1. You certainly would have a good cause of action to get your money back. The relevant terms of the auctioneer do not override the mandatory consumer law provisions which are applicable in England whereby all items sold must be of merchantable quality and correspond to description. Here the items were not of merchantable quality as they had parts missing and did not accord with their description as "new". So you can successfully sue the Bristol auctioneer in a court in England and recover your costs. The auctioneer's clause that no guarantee is given is not operative to prevent the application of these standard clauses which are implied into every contract of sale of goods. It makes no difference that you are based in Scotland. The law still applies to the goods sold to you by the seller in England.
Just want to make sure the advice is valid when goods are being purchased in the execution of a business rather than for personal use. All items I purchase are ultimately re-sold on ebay for example. The items that are subject to the dispute were delivered directly to the end user from the supplier at it was the end user who first reported the issues with the products. I am making sure I have reasonable grounds to take action based on the false descriptions of the items I bought.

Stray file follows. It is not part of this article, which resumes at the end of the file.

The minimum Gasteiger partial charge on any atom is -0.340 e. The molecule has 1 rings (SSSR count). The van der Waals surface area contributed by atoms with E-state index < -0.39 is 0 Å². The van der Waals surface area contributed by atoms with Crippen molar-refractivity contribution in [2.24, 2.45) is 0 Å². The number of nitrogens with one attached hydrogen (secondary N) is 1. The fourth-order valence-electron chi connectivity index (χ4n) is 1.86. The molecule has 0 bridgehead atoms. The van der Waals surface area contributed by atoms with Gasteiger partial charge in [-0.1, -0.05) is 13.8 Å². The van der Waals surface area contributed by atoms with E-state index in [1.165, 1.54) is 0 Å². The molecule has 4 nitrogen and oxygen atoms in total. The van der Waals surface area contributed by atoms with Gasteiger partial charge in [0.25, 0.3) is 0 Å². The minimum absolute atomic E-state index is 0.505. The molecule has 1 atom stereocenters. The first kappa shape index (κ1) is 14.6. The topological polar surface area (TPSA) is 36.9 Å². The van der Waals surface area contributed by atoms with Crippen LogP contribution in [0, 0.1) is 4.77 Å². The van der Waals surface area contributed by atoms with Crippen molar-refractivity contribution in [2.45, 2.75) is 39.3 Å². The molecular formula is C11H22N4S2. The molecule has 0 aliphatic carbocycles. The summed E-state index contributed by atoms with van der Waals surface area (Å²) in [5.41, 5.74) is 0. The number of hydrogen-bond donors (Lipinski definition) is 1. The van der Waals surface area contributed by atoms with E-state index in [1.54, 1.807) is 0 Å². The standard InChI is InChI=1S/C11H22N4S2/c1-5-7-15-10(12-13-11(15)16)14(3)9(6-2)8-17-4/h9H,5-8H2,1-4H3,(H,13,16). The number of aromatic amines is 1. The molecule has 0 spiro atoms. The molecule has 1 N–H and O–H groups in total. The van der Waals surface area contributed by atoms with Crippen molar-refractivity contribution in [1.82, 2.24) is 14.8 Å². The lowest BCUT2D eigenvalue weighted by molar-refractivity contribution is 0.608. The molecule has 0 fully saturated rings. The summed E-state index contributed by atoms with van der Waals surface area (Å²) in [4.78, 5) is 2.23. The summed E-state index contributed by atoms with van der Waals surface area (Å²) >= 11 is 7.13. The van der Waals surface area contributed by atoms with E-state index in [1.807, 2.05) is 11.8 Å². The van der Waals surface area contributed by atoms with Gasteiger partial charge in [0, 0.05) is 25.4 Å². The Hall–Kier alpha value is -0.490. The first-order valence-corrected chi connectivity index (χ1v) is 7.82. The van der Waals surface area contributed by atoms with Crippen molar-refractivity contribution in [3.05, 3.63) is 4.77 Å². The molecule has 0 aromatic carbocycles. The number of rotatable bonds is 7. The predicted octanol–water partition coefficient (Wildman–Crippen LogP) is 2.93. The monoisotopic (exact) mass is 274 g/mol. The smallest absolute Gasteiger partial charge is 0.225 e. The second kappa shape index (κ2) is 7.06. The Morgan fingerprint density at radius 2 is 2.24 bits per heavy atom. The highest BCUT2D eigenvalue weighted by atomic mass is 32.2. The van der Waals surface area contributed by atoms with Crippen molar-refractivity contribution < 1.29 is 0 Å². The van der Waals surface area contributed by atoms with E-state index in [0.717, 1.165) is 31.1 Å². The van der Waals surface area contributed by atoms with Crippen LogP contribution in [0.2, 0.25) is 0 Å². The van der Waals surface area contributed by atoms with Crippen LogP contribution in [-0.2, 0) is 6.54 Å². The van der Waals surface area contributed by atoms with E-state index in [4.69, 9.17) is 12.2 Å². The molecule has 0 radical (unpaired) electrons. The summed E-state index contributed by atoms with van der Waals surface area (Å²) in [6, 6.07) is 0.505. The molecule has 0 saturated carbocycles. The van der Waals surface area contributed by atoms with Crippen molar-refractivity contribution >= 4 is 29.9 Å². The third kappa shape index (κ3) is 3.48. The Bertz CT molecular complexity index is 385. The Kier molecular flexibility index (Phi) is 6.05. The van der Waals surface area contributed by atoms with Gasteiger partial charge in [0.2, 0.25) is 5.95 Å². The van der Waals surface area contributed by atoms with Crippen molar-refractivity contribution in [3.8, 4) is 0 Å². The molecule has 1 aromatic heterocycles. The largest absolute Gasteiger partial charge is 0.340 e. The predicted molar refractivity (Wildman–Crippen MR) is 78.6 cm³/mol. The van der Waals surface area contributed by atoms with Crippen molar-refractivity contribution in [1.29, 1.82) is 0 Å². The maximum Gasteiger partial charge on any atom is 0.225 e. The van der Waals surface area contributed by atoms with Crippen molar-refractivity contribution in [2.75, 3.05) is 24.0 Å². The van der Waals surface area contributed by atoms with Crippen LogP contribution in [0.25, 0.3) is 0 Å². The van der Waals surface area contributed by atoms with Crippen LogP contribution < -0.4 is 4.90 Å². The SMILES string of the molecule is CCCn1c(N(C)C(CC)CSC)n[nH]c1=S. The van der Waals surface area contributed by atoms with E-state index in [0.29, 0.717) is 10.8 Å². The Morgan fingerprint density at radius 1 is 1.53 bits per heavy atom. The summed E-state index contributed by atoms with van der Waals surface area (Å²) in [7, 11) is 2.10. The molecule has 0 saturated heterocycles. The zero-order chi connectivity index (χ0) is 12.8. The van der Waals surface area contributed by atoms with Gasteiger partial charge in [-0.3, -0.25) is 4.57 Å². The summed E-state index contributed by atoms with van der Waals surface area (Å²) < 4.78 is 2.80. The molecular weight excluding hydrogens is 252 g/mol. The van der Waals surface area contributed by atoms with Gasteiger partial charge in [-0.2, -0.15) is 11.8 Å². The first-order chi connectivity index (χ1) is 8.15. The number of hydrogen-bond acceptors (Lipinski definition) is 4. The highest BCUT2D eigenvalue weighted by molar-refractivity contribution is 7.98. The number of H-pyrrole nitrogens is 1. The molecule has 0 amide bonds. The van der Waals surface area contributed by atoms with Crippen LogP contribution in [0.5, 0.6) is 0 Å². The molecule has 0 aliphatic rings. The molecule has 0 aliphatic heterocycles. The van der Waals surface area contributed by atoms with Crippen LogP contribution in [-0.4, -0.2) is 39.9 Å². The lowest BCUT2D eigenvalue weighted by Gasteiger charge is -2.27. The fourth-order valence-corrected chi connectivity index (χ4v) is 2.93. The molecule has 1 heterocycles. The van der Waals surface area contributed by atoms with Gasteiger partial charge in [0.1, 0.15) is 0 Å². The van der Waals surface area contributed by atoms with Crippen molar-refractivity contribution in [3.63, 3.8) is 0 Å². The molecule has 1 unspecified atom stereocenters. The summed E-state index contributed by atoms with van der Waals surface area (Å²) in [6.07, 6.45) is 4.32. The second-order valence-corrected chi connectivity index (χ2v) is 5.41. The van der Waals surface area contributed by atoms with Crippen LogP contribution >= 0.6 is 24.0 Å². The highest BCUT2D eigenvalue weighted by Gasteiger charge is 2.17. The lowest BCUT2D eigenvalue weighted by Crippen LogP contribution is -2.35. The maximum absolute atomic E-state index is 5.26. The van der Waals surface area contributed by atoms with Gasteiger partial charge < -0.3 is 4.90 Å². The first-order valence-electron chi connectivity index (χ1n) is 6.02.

2. These implied terms are no dependent upon your being a consumer. They apply to business dealings as well. It makes no difference that you were an intermediate seller in a chain which ultimately ended up with the EBay buyer. The same warranties and implied terms apply and you can sue for damages. However, be aware that you should inspect or get an agent to inspect the goods as delivered to ensure there actually was the problem with them the EBay buyer is asserting.